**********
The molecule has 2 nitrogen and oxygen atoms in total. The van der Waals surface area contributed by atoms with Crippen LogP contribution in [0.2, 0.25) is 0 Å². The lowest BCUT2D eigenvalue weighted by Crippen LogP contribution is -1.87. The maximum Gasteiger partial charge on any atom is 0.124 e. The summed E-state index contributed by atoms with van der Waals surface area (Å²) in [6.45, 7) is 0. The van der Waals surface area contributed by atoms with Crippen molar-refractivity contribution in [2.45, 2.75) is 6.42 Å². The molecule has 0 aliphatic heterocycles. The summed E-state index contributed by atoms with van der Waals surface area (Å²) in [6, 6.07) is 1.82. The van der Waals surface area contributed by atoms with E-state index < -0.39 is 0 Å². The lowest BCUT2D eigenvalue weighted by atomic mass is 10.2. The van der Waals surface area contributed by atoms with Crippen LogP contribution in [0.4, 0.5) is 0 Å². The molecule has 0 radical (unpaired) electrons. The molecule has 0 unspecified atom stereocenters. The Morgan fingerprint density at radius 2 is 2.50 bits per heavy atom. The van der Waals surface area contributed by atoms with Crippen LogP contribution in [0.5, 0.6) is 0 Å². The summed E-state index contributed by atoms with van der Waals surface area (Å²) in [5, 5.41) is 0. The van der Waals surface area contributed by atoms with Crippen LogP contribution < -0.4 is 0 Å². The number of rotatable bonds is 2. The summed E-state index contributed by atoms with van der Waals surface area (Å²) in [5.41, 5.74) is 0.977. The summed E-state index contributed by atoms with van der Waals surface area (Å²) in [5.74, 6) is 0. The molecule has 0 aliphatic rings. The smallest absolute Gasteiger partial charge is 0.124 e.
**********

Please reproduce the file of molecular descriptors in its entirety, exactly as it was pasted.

The molecule has 2 nitrogen and oxygen atoms in total. The van der Waals surface area contributed by atoms with Crippen LogP contribution in [0.2, 0.25) is 0 Å². The lowest BCUT2D eigenvalue weighted by Crippen LogP contribution is -1.87. The maximum Gasteiger partial charge on any atom is 0.124 e. The summed E-state index contributed by atoms with van der Waals surface area (Å²) in [6.45, 7) is 0. The van der Waals surface area contributed by atoms with Crippen molar-refractivity contribution in [2.45, 2.75) is 6.42 Å². The molecule has 0 aliphatic heterocycles. The summed E-state index contributed by atoms with van der Waals surface area (Å²) in [6, 6.07) is 1.82. The van der Waals surface area contributed by atoms with E-state index < -0.39 is 0 Å². The lowest BCUT2D eigenvalue weighted by atomic mass is 10.2. The van der Waals surface area contributed by atoms with Crippen LogP contribution in [0.4, 0.5) is 0 Å². The molecule has 0 radical (unpaired) electrons. The molecule has 0 unspecified atom stereocenters. The Morgan fingerprint density at radius 2 is 2.50 bits per heavy atom. The van der Waals surface area contributed by atoms with Crippen LogP contribution in [0.5, 0.6) is 0 Å². The summed E-state index contributed by atoms with van der Waals surface area (Å²) in [5, 5.41) is 0. The van der Waals surface area contributed by atoms with Crippen LogP contribution < -0.4 is 0 Å². The number of rotatable bonds is 2. The summed E-state index contributed by atoms with van der Waals surface area (Å²) in [5.41, 5.74) is 0.977. The summed E-state index contributed by atoms with van der Waals surface area (Å²) in [5.74, 6) is 0. The molecule has 0 aliphatic rings. The smallest absolute Gasteiger partial charge is 0.124 e.